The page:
Figure 1: The entire experiment error count

The results showed that beginners use stereoscopic displays with significant advantages over ordinary 2D displays. Both the completion time and the number of errors are significantly reduced, especially for relatively complicated operations (line-by-wire test, knotting test), which is more obvious and significantly reduce the learning difficulty. These relatively complex operations require the operator to have more accurate spatial judgment of the operating object, while the use of a stereoscopic stereo display increases the depth judgment, meaning that the operator can perform laparoscopic operations more accurately.


All patients had good cardiopulmonary function and no surgical contraindications. Anaesthesia method was general anaesthesia in the trachea. Prone position was Trendelenburg position. The midline incision was taken and the total cystectomy was performed routinely. The 5 trocar method was adopted. The first puncture point was located at the upper edge of the umbilicus, a trocar with a diameter of 12 mm was inserted, a 30° laparoscope was placed, and the other 4 trocars were placed under direct vision; the second and third puncture points were respectively adjacent to the left and right abdominis muscles, and the umbilicus At about 1 to 2 cm, a trocar with a diameter of 12 mm was inserted. The 4th and 5th puncture points were inserted 2 to 3 cm above the upper and lower anterior superior iliac spine, and a trocar with a diameter of 5 mm was inserted. The operator was operated by two trocars on the right side, and the assistant was operated by two trocars on the left side. The bilateral ureters were found and freed across the iliac vessels until the entrance to the bladder was closed, the bilateral ureters were removed, and the ureteral stump was sent to a frozen biopsy. The uterus was first separated under laparoscopy and the cervix was preserved. Bilateral pelvic lymphadenectomy was performed to remove lymph and adipose tissue around the external arteriovenous, internal and external sacral nerves. The vascular pedicle of the bladder side was separated and disconnected. In the cervix and bladder space, the bladder is separated into the bladder neck, and the peritoneum of the lower abdominal wall is cut. The anterior wall of the bladder was separated into the posterior pubic space. The bladder ligament was separated and cut off, and the urethra was cut off at the bladder neck to completely remove the bladder. A 4 to 5 cm incision in the midline of the lower abdomen was made and take out the specimen.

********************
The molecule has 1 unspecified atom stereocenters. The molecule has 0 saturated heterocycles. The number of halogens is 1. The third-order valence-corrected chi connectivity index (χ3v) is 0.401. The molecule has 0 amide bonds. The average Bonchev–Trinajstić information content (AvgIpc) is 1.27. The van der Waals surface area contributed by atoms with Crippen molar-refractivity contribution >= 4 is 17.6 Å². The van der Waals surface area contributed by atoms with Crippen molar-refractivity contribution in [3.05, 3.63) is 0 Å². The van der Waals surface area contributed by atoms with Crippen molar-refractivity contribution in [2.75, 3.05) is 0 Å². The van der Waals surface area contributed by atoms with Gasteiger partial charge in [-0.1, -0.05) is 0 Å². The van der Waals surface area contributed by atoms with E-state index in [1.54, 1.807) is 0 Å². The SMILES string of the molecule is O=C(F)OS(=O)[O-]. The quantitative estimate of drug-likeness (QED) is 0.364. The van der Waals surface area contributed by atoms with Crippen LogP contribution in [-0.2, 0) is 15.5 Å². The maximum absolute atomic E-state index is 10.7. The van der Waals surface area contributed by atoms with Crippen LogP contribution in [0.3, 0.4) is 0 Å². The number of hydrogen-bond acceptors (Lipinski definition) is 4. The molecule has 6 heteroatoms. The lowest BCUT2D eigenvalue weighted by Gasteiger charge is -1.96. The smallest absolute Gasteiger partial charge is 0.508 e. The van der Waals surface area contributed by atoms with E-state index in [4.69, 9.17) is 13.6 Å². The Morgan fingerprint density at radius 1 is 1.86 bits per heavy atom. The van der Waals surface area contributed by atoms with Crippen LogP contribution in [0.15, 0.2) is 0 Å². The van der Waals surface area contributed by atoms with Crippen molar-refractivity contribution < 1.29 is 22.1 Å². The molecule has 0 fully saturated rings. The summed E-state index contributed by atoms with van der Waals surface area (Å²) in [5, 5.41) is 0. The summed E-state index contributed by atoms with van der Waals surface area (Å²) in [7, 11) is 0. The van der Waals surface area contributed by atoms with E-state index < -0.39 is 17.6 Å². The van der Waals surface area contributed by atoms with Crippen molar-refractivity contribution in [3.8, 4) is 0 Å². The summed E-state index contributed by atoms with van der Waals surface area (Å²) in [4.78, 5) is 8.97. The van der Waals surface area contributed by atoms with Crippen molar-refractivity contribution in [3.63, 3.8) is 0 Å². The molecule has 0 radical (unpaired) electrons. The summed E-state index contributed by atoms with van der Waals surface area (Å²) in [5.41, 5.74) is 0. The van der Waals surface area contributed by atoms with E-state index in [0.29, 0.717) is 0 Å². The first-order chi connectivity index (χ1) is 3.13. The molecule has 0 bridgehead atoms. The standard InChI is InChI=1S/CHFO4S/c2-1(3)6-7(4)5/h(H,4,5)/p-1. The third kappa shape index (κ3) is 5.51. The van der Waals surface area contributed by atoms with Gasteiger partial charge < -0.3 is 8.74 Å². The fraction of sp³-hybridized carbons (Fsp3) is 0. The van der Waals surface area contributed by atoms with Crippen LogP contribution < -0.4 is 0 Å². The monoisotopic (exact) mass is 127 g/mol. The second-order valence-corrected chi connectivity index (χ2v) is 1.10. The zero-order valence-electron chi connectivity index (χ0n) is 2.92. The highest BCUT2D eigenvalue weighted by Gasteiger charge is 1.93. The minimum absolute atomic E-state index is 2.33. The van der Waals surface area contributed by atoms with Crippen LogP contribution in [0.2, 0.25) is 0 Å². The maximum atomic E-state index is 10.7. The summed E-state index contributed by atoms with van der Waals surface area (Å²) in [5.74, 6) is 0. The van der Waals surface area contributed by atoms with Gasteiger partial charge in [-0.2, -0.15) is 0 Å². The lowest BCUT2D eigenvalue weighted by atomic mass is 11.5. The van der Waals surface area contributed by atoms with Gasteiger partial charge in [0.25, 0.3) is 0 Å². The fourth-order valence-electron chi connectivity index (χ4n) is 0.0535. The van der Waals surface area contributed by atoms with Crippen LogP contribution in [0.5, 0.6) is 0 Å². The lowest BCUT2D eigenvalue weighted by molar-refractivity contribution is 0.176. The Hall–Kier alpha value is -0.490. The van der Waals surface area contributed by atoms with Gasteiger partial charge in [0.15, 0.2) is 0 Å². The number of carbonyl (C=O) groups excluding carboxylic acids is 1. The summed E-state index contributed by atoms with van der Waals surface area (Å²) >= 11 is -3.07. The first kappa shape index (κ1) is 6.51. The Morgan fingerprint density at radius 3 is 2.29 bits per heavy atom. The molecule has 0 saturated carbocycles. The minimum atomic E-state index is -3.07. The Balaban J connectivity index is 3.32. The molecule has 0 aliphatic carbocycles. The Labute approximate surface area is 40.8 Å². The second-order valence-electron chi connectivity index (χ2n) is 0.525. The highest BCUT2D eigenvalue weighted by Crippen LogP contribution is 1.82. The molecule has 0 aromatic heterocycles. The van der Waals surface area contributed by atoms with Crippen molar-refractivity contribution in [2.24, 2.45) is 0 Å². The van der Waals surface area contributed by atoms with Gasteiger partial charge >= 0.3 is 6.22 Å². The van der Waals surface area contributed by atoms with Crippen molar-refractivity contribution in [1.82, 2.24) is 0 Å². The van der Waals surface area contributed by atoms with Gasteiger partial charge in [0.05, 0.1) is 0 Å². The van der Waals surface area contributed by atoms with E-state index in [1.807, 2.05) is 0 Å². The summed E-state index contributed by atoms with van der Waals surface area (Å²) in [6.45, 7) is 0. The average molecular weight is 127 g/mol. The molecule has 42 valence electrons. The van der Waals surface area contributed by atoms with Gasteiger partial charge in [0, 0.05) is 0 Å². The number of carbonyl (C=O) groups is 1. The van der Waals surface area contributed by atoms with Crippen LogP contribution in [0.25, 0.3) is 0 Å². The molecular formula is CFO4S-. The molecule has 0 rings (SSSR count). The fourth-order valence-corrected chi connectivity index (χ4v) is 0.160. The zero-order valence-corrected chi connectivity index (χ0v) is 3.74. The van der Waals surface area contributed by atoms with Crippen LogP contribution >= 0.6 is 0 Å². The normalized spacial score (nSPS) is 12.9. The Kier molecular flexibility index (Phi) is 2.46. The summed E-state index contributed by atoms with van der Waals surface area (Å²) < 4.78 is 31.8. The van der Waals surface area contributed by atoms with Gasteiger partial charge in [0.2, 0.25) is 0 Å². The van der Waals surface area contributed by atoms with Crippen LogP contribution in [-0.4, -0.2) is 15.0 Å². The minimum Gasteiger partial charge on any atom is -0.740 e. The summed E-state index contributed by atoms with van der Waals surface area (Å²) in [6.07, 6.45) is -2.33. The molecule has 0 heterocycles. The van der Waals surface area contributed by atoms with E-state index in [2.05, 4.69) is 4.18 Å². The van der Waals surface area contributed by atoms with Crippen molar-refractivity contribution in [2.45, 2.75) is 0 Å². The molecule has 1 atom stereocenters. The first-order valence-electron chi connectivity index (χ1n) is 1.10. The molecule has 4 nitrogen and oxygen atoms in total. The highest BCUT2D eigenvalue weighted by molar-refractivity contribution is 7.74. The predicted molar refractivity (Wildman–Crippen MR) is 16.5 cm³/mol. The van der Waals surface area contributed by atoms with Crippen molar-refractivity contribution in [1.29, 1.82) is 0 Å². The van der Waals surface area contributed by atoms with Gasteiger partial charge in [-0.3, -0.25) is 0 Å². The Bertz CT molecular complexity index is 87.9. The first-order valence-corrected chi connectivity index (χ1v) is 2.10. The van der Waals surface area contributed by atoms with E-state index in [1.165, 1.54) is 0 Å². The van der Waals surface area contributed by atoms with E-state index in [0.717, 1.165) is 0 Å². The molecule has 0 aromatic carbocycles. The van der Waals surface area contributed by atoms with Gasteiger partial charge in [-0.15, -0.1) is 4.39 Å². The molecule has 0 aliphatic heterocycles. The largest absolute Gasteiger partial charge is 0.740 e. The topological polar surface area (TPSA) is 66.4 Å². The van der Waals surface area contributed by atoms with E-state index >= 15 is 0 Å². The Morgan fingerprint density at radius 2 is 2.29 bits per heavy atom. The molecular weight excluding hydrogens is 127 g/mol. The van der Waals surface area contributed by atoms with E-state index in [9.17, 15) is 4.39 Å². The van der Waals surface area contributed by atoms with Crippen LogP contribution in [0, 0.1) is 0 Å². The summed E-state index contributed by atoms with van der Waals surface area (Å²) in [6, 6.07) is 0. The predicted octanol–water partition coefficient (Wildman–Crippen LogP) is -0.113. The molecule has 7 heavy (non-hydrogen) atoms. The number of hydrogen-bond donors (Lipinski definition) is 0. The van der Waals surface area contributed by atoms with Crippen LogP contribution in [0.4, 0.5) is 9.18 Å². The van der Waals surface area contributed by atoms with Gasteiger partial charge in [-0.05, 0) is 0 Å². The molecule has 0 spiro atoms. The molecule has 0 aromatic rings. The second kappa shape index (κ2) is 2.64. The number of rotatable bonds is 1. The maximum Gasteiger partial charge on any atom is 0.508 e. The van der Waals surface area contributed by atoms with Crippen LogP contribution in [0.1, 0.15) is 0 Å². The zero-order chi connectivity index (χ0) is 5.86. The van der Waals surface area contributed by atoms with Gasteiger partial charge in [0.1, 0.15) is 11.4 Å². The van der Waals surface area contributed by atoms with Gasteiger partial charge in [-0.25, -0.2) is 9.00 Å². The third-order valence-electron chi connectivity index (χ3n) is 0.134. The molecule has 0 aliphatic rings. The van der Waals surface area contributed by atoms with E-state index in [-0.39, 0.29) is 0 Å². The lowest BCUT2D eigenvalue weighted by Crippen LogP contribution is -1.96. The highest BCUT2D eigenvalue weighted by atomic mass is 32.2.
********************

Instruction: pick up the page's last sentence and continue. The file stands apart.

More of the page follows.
Urine flow diversion: